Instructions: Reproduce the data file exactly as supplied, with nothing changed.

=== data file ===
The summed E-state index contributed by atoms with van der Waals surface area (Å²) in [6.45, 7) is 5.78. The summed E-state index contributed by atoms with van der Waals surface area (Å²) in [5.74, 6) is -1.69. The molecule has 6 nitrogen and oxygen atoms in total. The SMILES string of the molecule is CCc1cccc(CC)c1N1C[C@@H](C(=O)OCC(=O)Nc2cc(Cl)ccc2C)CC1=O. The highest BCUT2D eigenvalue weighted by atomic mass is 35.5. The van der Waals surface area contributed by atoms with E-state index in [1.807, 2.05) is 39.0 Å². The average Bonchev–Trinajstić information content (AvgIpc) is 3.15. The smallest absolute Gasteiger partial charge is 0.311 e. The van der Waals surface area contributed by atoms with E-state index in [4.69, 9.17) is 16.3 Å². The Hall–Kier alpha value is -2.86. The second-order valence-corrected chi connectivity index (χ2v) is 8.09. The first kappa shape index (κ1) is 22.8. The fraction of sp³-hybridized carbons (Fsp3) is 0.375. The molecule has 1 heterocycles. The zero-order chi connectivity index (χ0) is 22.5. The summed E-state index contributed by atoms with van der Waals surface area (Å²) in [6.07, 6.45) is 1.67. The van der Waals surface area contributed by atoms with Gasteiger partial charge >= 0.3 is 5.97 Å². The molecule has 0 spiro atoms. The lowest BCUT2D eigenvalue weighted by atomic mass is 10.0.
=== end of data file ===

The summed E-state index contributed by atoms with van der Waals surface area (Å²) in [6.45, 7) is 5.78. The summed E-state index contributed by atoms with van der Waals surface area (Å²) in [5.74, 6) is -1.69. The molecule has 6 nitrogen and oxygen atoms in total. The SMILES string of the molecule is CCc1cccc(CC)c1N1C[C@@H](C(=O)OCC(=O)Nc2cc(Cl)ccc2C)CC1=O. The highest BCUT2D eigenvalue weighted by atomic mass is 35.5. The van der Waals surface area contributed by atoms with E-state index in [1.807, 2.05) is 39.0 Å². The average Bonchev–Trinajstić information content (AvgIpc) is 3.15. The smallest absolute Gasteiger partial charge is 0.311 e. The van der Waals surface area contributed by atoms with E-state index in [4.69, 9.17) is 16.3 Å². The Hall–Kier alpha value is -2.86. The second-order valence-corrected chi connectivity index (χ2v) is 8.09. The first kappa shape index (κ1) is 22.8. The fraction of sp³-hybridized carbons (Fsp3) is 0.375. The molecule has 1 heterocycles. The zero-order chi connectivity index (χ0) is 22.5. The summed E-state index contributed by atoms with van der Waals surface area (Å²) in [6.07, 6.45) is 1.67. The van der Waals surface area contributed by atoms with Gasteiger partial charge >= 0.3 is 5.97 Å². The molecule has 0 spiro atoms. The lowest BCUT2D eigenvalue weighted by atomic mass is 10.0.